14 Months Since Mandating Police Use Body Cams, Here's What's Happening in San Diego
The camera never lies, and neither do the numbers.
Since police officers began wearing body cameras in January 2014, the city of San Diego, California, has seen a massive change in the relationship between cops and residents — for the better.
According to a March 18 report from the Police Department for the City Council's Public Safety and Livable Neighborhoods Committee, from when the body cams first went into use through January 2015, complaints had fallen by 40.5% and the use of "personal body" force by officers was down 46.5%. The use of pepper spray dropped 30.5%, reports the Los Angeles Times.
"Body-worn camera technology is a win-win for both the officer and the community," Deputy Chief David Ramirez said in the report, which also noted that 600 officers currently use the cameras. The city plans to equip 1,000 officers with cameras by the end of 2015.
Body cameras are a no-brainer. Even before tragedies like that in Ferguson, the use of body cameras to increase police officers' transparency and accountability had produced spectacular results. As Mic previously reported, the city of Rialto, California, had 70 police officers participate in a controlled study wearing small body cameras. The study found a whopping 88% reduction in complaints against officers and an almost 60% reduction in the use of force after the cameras were introduced.
The Rialto model was given a further boost after research by the University of Cambridge's Institute of Criminology found that the cameras induced "self-awareness" in both officers and suspects, which caused a significant fall-off in the use of unnecessary force.
An important conversation: In the wake of a series of racially charged incidents around the country between white officers and black men like in Ferguson, Missouri, and Staten Island, New York, the issue of body cameras has vaulted into public consciousness.
In 2014, President Barack Obama requested $263 million to provide cops with cameras and training, while police departments from Portland, Oregon, to Lowell, Arkansas, to Rome, New York, have taken steps to begin equipping their officers.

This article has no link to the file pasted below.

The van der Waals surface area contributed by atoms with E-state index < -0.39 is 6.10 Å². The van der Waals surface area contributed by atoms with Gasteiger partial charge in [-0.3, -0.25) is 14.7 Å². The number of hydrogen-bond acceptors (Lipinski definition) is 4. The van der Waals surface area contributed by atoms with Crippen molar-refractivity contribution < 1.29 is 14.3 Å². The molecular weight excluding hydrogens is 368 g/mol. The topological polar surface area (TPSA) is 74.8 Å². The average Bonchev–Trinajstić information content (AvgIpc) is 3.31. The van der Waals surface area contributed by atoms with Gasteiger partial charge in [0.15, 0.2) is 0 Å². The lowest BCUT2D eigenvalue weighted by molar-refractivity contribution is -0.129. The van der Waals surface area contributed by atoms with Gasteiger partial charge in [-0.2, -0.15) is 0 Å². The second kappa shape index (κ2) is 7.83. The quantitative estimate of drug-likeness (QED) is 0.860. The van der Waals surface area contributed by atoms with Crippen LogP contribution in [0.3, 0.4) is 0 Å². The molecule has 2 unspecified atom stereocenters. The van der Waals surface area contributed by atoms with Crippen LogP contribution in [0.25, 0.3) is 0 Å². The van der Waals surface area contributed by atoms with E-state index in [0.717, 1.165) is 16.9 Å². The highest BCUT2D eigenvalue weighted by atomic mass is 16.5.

"On many levels it is an improvement," Detective Captain Tim Bates of the Rome Police Department told Mic. "I honesty cant think of any negatives that we've had."
Going forward. It's important to remember that body cameras are not a cure-all. Eric Garner, a black man from Staten Island, died in a police chokehold that was entirely captured on film. The officer in the case, Daniel Pantaleo, was ultimately not indicted in a move that sparked criticism from both Republicans and Democrats.
Over the long term, body cameras will almost certainly result in legal challenges over the privacy of the individuals in the footage, and raise questions surrounding whether or not the videos should become part of the public record. The North Dakota legislature has already taken steps to limit the public's ability to see body camera footage over these very concerns. Especially in charged cases, gutting public accountability would only exacerbate the problems that the cameras were designed to fix.
Truly tackling America's crisis in policing requires building trust and a sense of community between the police and communities they serve.
Still, we cannot let perfection be the enemy of the good. The remarkable results from San Diego and other cities cannot be denied. Body cameras have the potential to markedly reduce violence in every city where they are introduced and seem poised to usher in a new era of police accountability. That's something we can all be proud of.